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Criminal Sentencing Algorithm No More Accurate Than Random People on the Internet

ByTiffany DillNOVA NextNOVA Next

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An “unbiased” computer algorithm used for informing judicial decisions appears to be no better than the assessments of a random group of people, according to a recent study. What’s more, the algorithm appears to issue racially biased recommendations.

COMPAS, the software that many judges use to inform their sentencing decisions, tends to classify black people as higher risk and white people as lower risk, despite not including explicit information about race. In practice, this translates into more lenient rehabilitation suggestions for white defendant and more rigorous programs black defendant of the same recidivism risk.

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A study of 1,000 defendants suggests that an algorithm used by judges in several states may be wrong a third of the time.

The results—and the bias—were statistically indistinguishable from judgement calls made by human volunteers randomly selected over the internet.

Here’s John Timmer writing at Ars Technica:

The significance of that discrepancy is still the subject of some debate, but two Dartmouth College researchers have asked a more fundamental question: is the software any good? The answer they came up with is “not especially,” as its performance could be matched by recruiting people on Mechanical Turk or performing a simple analysis that only took two factors into account.

The racial bias likely creeps into the COMPAS algorithm through data on arrest rates, which in some cities and counties are skewed. Equivalent, the developer of COMPAS, says it relies on 127 different data points when determining rehabilitation programs, but only six when assessing whether an individual is at risk of reoffending.

The new study builds on an investigation by Pro Publica, which analyzed COMPAS’s performance in Broward County, Florida, between 2013–2014. Researchers at Dartmouth College took data on age, sex, and criminal history for 1,000 defendants and handed it to volunteer “judges” who were recruited over the internet via Amazon’s Mechanical Turk service.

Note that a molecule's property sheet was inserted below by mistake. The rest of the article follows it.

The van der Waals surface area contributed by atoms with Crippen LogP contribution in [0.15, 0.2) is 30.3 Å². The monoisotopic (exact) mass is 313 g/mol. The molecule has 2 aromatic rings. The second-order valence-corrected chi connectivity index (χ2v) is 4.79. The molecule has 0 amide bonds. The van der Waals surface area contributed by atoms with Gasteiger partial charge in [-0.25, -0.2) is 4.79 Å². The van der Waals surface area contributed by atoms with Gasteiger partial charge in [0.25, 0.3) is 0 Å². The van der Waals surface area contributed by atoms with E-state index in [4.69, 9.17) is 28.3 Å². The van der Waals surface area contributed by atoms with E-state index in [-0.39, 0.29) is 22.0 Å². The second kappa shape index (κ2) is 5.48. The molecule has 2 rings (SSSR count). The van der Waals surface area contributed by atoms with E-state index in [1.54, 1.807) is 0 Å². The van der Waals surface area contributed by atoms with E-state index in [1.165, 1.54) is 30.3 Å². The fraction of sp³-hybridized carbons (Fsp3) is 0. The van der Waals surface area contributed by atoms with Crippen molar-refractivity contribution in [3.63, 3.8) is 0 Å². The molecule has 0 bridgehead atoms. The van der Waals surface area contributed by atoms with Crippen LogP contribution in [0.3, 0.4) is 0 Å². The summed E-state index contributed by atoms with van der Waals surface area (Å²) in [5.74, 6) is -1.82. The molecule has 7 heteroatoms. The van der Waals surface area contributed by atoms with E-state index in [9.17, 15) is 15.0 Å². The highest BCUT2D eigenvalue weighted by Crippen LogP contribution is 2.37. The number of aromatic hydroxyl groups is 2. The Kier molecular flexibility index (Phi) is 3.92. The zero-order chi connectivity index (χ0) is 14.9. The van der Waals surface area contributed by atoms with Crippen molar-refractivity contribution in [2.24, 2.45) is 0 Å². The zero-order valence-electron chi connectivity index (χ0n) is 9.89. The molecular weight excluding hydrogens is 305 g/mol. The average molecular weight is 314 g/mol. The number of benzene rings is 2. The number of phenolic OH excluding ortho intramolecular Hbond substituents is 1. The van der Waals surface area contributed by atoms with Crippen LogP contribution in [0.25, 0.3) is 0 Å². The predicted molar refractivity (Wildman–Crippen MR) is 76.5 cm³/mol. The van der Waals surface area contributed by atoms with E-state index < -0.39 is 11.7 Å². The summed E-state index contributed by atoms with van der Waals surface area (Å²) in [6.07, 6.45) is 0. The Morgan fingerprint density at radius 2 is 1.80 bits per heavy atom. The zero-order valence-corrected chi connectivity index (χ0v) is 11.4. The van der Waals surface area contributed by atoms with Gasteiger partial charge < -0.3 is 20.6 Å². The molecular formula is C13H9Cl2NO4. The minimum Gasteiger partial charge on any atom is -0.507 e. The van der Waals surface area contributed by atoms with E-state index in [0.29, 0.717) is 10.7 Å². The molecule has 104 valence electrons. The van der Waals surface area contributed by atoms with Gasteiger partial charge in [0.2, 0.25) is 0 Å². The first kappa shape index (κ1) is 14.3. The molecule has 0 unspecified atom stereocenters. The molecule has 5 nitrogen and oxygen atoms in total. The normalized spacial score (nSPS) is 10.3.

COMPAS was no better than the study’s participants in assessing the risk of a defendant reoffending. The study’s authors compared the recommendations made by COMPAS and the participants with real-world data on reoffenders. In practice, more white people who were predicted not to reoffend did (40.3% humans, 47.9% COMPAS) compared with black people (29.2% humans, 30.9% COMPAS). Moreover, a larger proportion of black criminals were wrongly predicted to reoffend (37.1% humans, 40.4% COMPAS) compared with white defendants (27.2% humans, 25.4% COMPAS).

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While COMPAS and human judgements were similar, failed judgement calls tended to favor white defendants and disadvantage black defendants. False positives are instances where criminals do not reoffend, but were predicted to. False negatives are instances where criminals were predicted to reform but did not.

The Dartmouth researchers also managed to reproduce the software’s predictions by consulting only 5% of the information the algorithm purportedly considers.

“The widely used commercial risk assessment software COMPAS is no more accurate or fair than predictions made by people with little or no criminal justice expertise,” write the study’s authors. “A simple linear predictor provided with only two features is nearly equivalent to COMPAS with its 137 features.”